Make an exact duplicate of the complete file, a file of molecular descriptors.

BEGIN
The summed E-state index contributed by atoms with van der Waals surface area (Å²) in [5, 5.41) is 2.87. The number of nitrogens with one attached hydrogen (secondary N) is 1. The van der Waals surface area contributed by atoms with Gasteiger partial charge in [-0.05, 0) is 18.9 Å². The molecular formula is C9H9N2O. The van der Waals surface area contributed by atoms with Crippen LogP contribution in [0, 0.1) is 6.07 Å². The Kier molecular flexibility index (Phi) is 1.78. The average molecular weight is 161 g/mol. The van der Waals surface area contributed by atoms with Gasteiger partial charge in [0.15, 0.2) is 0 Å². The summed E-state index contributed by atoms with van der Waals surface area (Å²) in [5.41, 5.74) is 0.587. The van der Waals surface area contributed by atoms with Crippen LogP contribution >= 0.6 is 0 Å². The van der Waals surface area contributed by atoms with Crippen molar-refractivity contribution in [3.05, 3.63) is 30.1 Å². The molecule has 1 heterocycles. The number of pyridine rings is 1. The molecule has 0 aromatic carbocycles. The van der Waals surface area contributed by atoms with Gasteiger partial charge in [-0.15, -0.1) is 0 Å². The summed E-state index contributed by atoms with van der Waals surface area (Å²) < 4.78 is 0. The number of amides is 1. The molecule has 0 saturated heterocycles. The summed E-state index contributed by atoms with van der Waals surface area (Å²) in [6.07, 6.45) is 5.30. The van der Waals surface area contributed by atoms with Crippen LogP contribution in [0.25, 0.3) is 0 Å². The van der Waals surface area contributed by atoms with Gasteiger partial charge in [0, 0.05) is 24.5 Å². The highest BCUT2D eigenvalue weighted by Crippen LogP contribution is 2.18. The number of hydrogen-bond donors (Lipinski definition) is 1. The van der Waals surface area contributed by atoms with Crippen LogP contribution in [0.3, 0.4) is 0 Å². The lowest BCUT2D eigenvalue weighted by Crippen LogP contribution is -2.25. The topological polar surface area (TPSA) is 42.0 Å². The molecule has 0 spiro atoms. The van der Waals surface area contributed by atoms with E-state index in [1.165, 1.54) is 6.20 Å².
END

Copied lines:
The summed E-state index contributed by atoms with van der Waals surface area (Å²) in [5, 5.41) is 2.87. The number of nitrogens with one attached hydrogen (secondary N) is 1. The van der Waals surface area contributed by atoms with Gasteiger partial charge in [-0.05, 0) is 18.9 Å². The molecular formula is C9H9N2O. The van der Waals surface area contributed by atoms with Crippen LogP contribution in [0, 0.1) is 6.07 Å². The Kier molecular flexibility index (Phi) is 1.78. The average molecular weight is 161 g/mol. The van der Waals surface area contributed by atoms with Gasteiger partial charge in [0.15, 0.2) is 0 Å². The summed E-state index contributed by atoms with van der Waals surface area (Å²) in [5.41, 5.74) is 0.587. The van der Waals surface area contributed by atoms with Crippen LogP contribution >= 0.6 is 0 Å². The van der Waals surface area contributed by atoms with Crippen molar-refractivity contribution in [3.05, 3.63) is 30.1 Å². The molecule has 1 heterocycles. The number of pyridine rings is 1. The molecule has 0 aromatic carbocycles. The van der Waals surface area contributed by atoms with Gasteiger partial charge in [-0.15, -0.1) is 0 Å². The summed E-state index contributed by atoms with van der Waals surface area (Å²) < 4.78 is 0. The number of amides is 1. The molecule has 0 saturated heterocycles. The summed E-state index contributed by atoms with van der Waals surface area (Å²) in [6.07, 6.45) is 5.30. The van der Waals surface area contributed by atoms with Crippen LogP contribution in [0.25, 0.3) is 0 Å². The van der Waals surface area contributed by atoms with Gasteiger partial charge in [0, 0.05) is 24.5 Å². The highest BCUT2D eigenvalue weighted by Crippen LogP contribution is 2.18. The number of hydrogen-bond donors (Lipinski definition) is 1. The van der Waals surface area contributed by atoms with Crippen LogP contribution in [0.3, 0.4) is 0 Å². The lowest BCUT2D eigenvalue weighted by Crippen LogP contribution is -2.25. The topological polar surface area (TPSA) is 42.0 Å². The molecule has 0 spiro atoms. The van der Waals surface area contributed by atoms with E-state index in [1.165, 1.54) is 6.20 Å².